[Episcopal News Service – Charlottesville, Virginia] Over 1,000 counterdemonstrators in Charlottesville, Virginia, neutralized a rally of some 30 Ku Klux Klan members in Justice Park on July 8. The counterdemonstrators’ chanting, horn-blowing and screaming rendered the words of the Klan inaudible more than a couple of feet away. A newly formed interfaith group, the Charlottesville Clergy Collective, was among the leading organizers of the counter-demonstration.
The Klan staged a rally in Charlottesville, a university town of 50,000 people in Central Virginia’s Blue Ridge Mountains, to protest the City Council’s February 2017, vote to remove statues of Confederate generals Robert E. Lee and Stonewall Jackson from the city’s two biggest parks. Two-thousand more people attended unity and educational events just blocks from Justice Park.
A half hour after the rally ended, Virginia State Police tear-gassed a small group of protestors. Twenty-three people were arrested. Details of the incident had not been confirmed by Monday evening.
The Charlottesville Clergy Collective organized clergy to plan and execute a unified response to the Klan rally. The organization is open to all clergy and 30 have regularly attended weekly meetings since 2015. Three Episcopal congregations are represented. Among the steering committee members is the Rev. Elaine Thomas, associate rector of St. Paul’s Memorial Church, an Episcopal church that serves the University of Virginia community.
“This is the body of Christ in action,” said Thomas, referring to the counter-demonstrators. “We need to get out of the pews and into the community. Injustice is never beaten by staying home.”
“My congregation has been extremely supportive of my efforts to protest against the Klan and white supremacists,” Thomas continued. “Activism is what they are all about.”
Thomas said that the anti-Klan activities have unified the city in its opposition, especially the activities of the Charlottesville Clergy Collective.
“The collective has given me the opportunity to increase my exposure to other faiths. And to other races as well as other ethnicities,” she said. “The churches do not agree on everything. But, through the collective, we have come together as a single body to deal effectively with this issue.”
The Charlottesville Clergy Collective was formed in 2015 in response to the shootings at Emanuel African Methodist Episcopal Church in Charleston, South Carolina. It formed as a way for clergy to develop a response network to as a unified body, should a similar event occur in Charlottesville.
The Loyal White Knights of the Ku Klux Klan, based in Pelham, North Carolina, has lost an estimated 80 percent of its membership since December 2016. The loss followed the arrest of its Imperial Wizard, Chris Barker, for stabbing another Klan member, according to Nate Thayer, a journalist who writes extensively about the KKK.
Home to the University of Virginia, Charlottesville is seen as a liberal bastion within the state. In the off-year June 2017 primaries for governor, lieutenant governor and other statewide and local offices, the city’s Democrats had the highest turnout of any party in any non-presidential election in Virginia history.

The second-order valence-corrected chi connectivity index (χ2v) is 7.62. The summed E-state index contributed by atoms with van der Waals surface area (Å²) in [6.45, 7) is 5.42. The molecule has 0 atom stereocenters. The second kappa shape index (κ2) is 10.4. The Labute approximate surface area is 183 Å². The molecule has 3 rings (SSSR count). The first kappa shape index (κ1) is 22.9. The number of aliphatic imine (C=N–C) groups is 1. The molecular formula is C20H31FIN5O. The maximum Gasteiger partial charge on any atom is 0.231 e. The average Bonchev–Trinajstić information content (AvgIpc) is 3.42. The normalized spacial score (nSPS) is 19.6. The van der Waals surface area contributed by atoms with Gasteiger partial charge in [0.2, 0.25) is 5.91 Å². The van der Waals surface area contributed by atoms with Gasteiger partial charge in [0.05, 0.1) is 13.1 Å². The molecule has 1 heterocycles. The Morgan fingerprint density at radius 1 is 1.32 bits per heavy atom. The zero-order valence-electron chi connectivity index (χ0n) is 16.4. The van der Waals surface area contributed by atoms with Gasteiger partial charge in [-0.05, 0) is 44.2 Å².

The Charlottesville area is steeped in history. Thomas Jefferson’s Monticello and James Madison’s Ash Lawn are a short drive from downtown Charlottesville. Two other presidential homes (James Monroe’s and Woodrow Wilson’s) are within a 45-minute drive.
The statute of Robert E. Lee became a focal point back in February with the City Council’s vote to move it from the city’s most prominent park to a park outside the city center. White supremacists were enraged and there was an attempt to get the city’s African-American vice major removed from office.
Reaction to the City Council’s vote drew national attention. Corey Stewart, a white supremacist candidate for Republican gubernatorial nomination from Northern Virginia, attempted to broadcast a Facebook Live presentation in front of the Lee statue. Counter-protesters forced him to cut the attempt short. The local press depicted the event that he had been “run out of town.”
Stewart returned a few weeks later with about 100 supporters who wore motorcycle gang jackets, one of whom was carrying an assault weapon and had his finger on the trigger during Stewart’s speech.
This led to the announcement in late May that the KKK had received a permit to rally in Charlottesville. The community rose to plan its reaction to the July 8 event.
Several organizations focused their efforts on counter-protesting. Some observed and made noise in the park. Others engaged in non-violent direct-action aimed to stop the rally.
“We need to protect our community from the terrorist Ku Klux Klan,” said Grace Aheron, an Episcopal chaplain and justice activist who is from Charlottesville and is affiliated with Showing Up for Racial Justice, or SURJ.
For 45 minutes, SURJ members blocked the entrance to the park so that the Klan could not enter, said Aheron.
“It is because the city of Charlottesville has failed to protect us from the Klan that we have to do this,” she continued. “And we were successful. Not only in delaying the Klan, but in creating community awareness of what is happening.”
A rally of white supremacists has been scheduled for Aug.12 in Emancipation (formerly Robert E. Lee) Park, blocks from the Klan’s July 8 rally site. The city issued a permit for 400 people for the August rally, which is suspected to be much larger than the one on July 8.
– Richard Lord is a freelance photographer and writer based in Charlottesville, Virginia, and New York City.